Google to phase out partnerships

Two
days after shutting its Chinese portal over censorship, Google Inc said it
plans to phase out deals to provide filtered search services to other online or
mobile firms in China.

It has already been shunned by at
least one of those partner firms and was attacked by a state newspaper after
pulling the plug on its mainland Chinese language portal Google.cn. It now
reroutes searches to an unfiltered Hong Kong site.

Google said it is not providing
direct access to censored searches, but will fulfil existing contracts with
other firms.

“We have over a dozen
syndication deals with partners in China. We obviously have contractual
obligations to them, which we want to honour,” a Singapore-based Google
spokeswoman said.

Google has already been taken off
the popular tom.com portal, owned by Li Ka-shing, a Hong Kong billionaire who
is one of the richest men in the world and has good ties to Beijing, according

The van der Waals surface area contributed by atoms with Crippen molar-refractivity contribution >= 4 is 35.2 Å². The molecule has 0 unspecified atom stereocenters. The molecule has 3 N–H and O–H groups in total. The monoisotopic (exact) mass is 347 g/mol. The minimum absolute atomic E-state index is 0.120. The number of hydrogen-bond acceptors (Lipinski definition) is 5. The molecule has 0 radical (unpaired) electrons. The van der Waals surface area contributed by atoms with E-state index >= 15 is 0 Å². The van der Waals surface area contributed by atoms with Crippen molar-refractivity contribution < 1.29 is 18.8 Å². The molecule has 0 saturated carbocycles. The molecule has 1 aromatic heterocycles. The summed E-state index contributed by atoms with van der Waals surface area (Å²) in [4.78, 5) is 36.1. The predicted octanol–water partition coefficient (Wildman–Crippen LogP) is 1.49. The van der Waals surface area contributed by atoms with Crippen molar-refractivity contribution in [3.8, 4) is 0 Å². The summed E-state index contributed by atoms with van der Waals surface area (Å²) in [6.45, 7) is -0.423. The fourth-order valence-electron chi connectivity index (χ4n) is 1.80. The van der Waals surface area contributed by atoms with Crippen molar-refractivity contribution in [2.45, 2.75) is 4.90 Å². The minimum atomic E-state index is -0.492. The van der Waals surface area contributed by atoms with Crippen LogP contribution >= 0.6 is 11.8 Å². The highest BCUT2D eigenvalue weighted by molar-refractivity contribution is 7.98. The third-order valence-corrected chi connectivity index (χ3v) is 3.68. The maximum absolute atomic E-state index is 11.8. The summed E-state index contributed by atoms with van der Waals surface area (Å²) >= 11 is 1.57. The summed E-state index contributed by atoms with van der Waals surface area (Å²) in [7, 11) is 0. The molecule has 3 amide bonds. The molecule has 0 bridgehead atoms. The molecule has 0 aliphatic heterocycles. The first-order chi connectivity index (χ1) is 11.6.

to Bloomberg.

Many of Google’s often
well-educated, professional fan-base in China, who use the company’s software
for both work and play, said they were already suffering some fallout with
erratic service.

Several of Google’s international
search sites were failing to open, and when they could be accessed some users
found that all searches, including for non-sensitive terms like
“hello,” were returning blank pages or error messages.

Businesses, university students and
people in private homes reported intermittent problems on the main Google.com
site, the Google.co.uk site and Google.ca.

Google’s move has angered the
government, and on Wednesday an official Communist Party newspaper accused it
of colluding with U.S. spies, in China’s latest blast at the company.

“Google is not a virgin when
it comes to values. Its cooperation and collusion with the U.S. intelligence
and security agencies is well-known,” a front page commentary in the overseas
edition of the People’s Daily said.

“All this makes one wonder.
Thinking about the United States’ big efforts in recent years to engage in
Internet war, perhaps this could be an exploratory pre-dawn battle,” the
paper said.

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